The Code of Federal Regulations outlines specific requirements to enhance protections for three groups. Click on the links below to learn more about what is required for each of the populations.here.
Please note that the existence of additional protections should not discourage research with vulnerable populations or those requiring special considerations. NIH policies state that studies should not be designed to exclude women, minorities, and individuals based on age unless there is a scientific or ethical reason not to include them. Please visit the Inclusion of Women and Minorities in Clinical Research website and the Inclusion Across the Lifespan website for more information about these policies.
Within the application/proposal for funding, the Human Subjects and Clinical Trials Information Form Section 2 requires an explanation of the target population, including an explanation of the proposed study population in light of NIH policies regarding the inclusion of women and minorities, and individuals across the lifespan. Justification for the inclusion/exclusion of specific groups can be stated here. In addition, Section 3 of the Human Subjects and Clinical Trials Information Form requires the risks to subjects, protections, benefits and importance of the knowledge to be gained from the project to be discussed. These sections can be used to address participation and protections for vulnerable populations, such as children and prisoners, and groups that may be at increased risk and/or require additional protections, such as pregnant women. For more information, please see the application guide and the Human Subjects Pre-Award and Post-Award Processes website.
45 CFR 46, Subpart B . Additional information about research with pregnant and lactating women is available from the Task Force on Research Specific to Pregnant Women and Lactating Women (PRGLAC) .
NIH policy (NOT-OD-18-116) requires individuals of all ages, including children, to be included in NIH-supported research unless there is a scientific or ethical reason not to include them. There are also specific requirements that apply to research involving children in 45 CFR 46 Subpart D .
NIH defines a child as an individual under the age of 18. Note that children is defined in 45 CFR 46 as “persons who have not attained the legal age for consent to treatments or procedures involved in the research, under the applicable law of the jurisdiction in which the research will be conducted.”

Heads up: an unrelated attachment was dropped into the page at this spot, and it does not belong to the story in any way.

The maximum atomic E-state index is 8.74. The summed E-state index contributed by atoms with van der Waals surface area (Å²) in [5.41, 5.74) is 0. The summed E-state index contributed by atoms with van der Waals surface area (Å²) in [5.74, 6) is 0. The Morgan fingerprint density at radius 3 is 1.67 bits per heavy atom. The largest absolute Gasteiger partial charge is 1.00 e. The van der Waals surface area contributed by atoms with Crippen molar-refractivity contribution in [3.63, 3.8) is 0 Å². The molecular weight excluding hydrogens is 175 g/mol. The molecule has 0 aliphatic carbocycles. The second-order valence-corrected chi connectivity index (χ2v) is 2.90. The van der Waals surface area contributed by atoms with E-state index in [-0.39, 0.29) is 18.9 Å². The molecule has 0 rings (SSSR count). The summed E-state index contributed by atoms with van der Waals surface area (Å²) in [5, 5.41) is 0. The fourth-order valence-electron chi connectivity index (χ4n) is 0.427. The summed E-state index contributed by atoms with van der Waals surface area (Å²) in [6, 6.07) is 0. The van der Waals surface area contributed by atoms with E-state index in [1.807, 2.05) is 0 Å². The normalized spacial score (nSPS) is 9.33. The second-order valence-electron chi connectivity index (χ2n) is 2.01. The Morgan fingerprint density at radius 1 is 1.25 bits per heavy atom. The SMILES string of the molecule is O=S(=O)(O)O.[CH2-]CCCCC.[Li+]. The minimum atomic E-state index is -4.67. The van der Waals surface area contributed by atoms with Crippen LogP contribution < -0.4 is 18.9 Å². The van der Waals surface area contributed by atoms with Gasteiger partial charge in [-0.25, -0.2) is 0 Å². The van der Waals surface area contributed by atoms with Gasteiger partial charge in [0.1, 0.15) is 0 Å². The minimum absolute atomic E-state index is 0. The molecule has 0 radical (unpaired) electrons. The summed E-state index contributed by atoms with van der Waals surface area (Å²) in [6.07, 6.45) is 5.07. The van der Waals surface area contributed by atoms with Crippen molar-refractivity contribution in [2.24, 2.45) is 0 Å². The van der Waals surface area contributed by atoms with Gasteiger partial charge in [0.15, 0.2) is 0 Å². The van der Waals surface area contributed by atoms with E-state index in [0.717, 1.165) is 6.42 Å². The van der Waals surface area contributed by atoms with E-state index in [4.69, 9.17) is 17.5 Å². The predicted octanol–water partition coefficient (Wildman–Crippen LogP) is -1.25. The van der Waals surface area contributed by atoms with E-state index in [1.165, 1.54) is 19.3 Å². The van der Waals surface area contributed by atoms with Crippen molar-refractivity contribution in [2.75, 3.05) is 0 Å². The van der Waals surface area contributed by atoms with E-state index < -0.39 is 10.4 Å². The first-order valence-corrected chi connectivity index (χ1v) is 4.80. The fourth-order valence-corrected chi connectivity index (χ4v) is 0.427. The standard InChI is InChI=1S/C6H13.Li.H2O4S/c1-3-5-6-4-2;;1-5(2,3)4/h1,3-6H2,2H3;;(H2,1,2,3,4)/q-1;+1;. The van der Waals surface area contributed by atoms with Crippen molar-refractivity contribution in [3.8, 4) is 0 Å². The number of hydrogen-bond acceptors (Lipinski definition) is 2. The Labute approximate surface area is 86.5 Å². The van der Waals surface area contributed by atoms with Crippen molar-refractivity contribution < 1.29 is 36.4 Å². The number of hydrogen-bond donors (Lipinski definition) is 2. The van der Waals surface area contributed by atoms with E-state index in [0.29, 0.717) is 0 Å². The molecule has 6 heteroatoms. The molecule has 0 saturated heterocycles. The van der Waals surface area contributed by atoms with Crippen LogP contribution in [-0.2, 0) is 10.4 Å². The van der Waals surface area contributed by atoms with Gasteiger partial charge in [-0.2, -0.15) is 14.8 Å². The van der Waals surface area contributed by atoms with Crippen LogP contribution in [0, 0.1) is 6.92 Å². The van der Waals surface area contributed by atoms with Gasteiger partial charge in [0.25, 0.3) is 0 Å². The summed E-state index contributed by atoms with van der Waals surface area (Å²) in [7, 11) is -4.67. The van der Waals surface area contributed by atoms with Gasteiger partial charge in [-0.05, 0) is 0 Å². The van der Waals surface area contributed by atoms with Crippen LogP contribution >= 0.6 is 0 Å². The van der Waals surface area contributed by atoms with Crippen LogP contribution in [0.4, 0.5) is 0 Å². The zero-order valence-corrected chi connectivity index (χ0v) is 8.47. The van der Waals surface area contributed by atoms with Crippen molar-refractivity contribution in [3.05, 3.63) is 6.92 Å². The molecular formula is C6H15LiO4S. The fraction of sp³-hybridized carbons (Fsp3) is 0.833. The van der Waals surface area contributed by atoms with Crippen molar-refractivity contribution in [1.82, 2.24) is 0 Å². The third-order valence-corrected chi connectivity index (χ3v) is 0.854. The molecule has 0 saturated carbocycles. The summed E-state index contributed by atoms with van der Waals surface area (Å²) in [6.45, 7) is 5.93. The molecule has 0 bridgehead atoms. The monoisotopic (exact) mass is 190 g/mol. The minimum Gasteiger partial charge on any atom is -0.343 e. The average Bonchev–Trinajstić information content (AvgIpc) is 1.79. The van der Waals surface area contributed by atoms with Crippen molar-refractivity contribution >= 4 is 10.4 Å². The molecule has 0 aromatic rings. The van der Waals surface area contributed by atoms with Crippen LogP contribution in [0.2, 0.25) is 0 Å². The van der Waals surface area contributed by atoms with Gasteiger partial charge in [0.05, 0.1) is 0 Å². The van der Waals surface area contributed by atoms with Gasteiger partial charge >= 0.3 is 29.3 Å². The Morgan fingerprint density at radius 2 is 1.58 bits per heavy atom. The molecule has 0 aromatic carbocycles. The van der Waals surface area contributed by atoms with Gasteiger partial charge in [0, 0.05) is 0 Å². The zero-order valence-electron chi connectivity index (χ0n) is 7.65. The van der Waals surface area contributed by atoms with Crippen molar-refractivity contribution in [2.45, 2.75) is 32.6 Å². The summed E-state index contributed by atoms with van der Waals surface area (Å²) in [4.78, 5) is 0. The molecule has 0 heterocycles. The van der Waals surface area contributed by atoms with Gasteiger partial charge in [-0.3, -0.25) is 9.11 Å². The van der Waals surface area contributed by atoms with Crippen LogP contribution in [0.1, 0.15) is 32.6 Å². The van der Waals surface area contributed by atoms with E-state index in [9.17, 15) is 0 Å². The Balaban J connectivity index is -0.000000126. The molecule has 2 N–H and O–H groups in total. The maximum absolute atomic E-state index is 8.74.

Important points from 45 CFR 46 regarding research with children:
- Exemption 2 does not apply to research with children except for research involving observations of public behavior when the investigator(s) do not participate in the activities being observed.
- Research with children may require assent from the child in addition to permission from a parent(s).
- Research involving greater than minimal risk is permitted with children only under specific conditions, and requirements depend on the prospect or absence of direct benefit to the individual participants.
- When children are wards of the State or other agency/institution/entity, an advocate may be required in addition to an individual acting on behalf of the child as a guardian or in loco parentis.
Please review 45 CFR 46 Subpart D for full details, as the information above does not highlight all of the requirements.
Additional note: in situations where children are also prisoners, 45 CFR 46 Subpart C requirements also apply.
Because prisoners may not be free to make a truly voluntary and uncoerced decision regarding whether or not to participate in research, the regulations require additional safeguards for the protection of prisoners. These safeguards are found in 45 CFR 46, Subpart C . Subpart C applies to all research that includes any individual who is or becomes a prisoner while participating in a research study.
Under 46.305(c), the awardee institution must certify to OHRP that the IRB has made all of the findings required under 46.305(a). NIH conducted or supported research involving prisoners as subjects may not proceed until OHRP issues its approval in writing to the institution and to the NIH.
Roles and responsibilities of the investigator, institution, and IRB are outlined in Subpart C of 45 CFR 46 .
Roles and Responsibilities of NIH Staff in Reviewing and Funding Research Involving Prisoners
- The Scientific Review Group (SRG) conducts a review of the proposed research. Reviewers may choose to comment on the additional protections for prisoners in their critiques. Unacceptable risks and/or inadequate protections for participants who are prisoners must be identified as Unacceptable Human Subjects Protections in the Summary Statement.
When appropriate, Program Staff communicates with the PI and provides information and resources describing:
- The responsibilities of the PI when conducting research involving prisoners
- The proper process for IRB review and approval
- The need for documented approval from OHRP prior to the initiation of any research involving prisoners
- Program Staff communicates with Grants Management Staff after OHRP issues its approval, in writing, of the proposed research.
If an award is made prior to documentation of OHRP approval, Grants Management Staff must restrict research involving prisoners on the Notice of Award. Restrictions are lifted by Grants Management Staff in a revised Notice of Award after Program Staff has notified them that OHRP has provided documentation of approval for the proposed research.
For additional information about the Peer Review and Pre-award processes, visit the Peer Review and Pre-Award and Award Process websites.